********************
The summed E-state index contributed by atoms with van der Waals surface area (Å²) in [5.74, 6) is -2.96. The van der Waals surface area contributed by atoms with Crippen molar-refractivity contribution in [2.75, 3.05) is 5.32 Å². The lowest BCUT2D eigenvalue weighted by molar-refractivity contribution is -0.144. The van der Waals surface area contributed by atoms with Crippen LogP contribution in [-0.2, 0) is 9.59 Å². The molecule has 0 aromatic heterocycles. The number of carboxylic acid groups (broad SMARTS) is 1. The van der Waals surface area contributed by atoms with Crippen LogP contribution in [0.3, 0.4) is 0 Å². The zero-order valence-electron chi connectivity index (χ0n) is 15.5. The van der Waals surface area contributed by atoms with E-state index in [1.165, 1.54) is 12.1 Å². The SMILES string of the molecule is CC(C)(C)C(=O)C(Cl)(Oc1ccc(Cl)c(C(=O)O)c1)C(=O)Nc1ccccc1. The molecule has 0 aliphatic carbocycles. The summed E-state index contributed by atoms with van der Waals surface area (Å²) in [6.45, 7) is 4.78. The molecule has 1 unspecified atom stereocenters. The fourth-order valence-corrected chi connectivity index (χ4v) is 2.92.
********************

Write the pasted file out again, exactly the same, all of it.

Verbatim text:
The summed E-state index contributed by atoms with van der Waals surface area (Å²) in [5.74, 6) is -2.96. The van der Waals surface area contributed by atoms with Crippen molar-refractivity contribution in [2.75, 3.05) is 5.32 Å². The lowest BCUT2D eigenvalue weighted by molar-refractivity contribution is -0.144. The van der Waals surface area contributed by atoms with Crippen LogP contribution in [-0.2, 0) is 9.59 Å². The molecule has 0 aromatic heterocycles. The number of carboxylic acid groups (broad SMARTS) is 1. The van der Waals surface area contributed by atoms with Crippen LogP contribution in [0.3, 0.4) is 0 Å². The zero-order valence-electron chi connectivity index (χ0n) is 15.5. The van der Waals surface area contributed by atoms with E-state index in [1.165, 1.54) is 12.1 Å². The SMILES string of the molecule is CC(C)(C)C(=O)C(Cl)(Oc1ccc(Cl)c(C(=O)O)c1)C(=O)Nc1ccccc1. The molecule has 0 aliphatic carbocycles. The summed E-state index contributed by atoms with van der Waals surface area (Å²) in [6.45, 7) is 4.78. The molecule has 1 unspecified atom stereocenters. The fourth-order valence-corrected chi connectivity index (χ4v) is 2.92.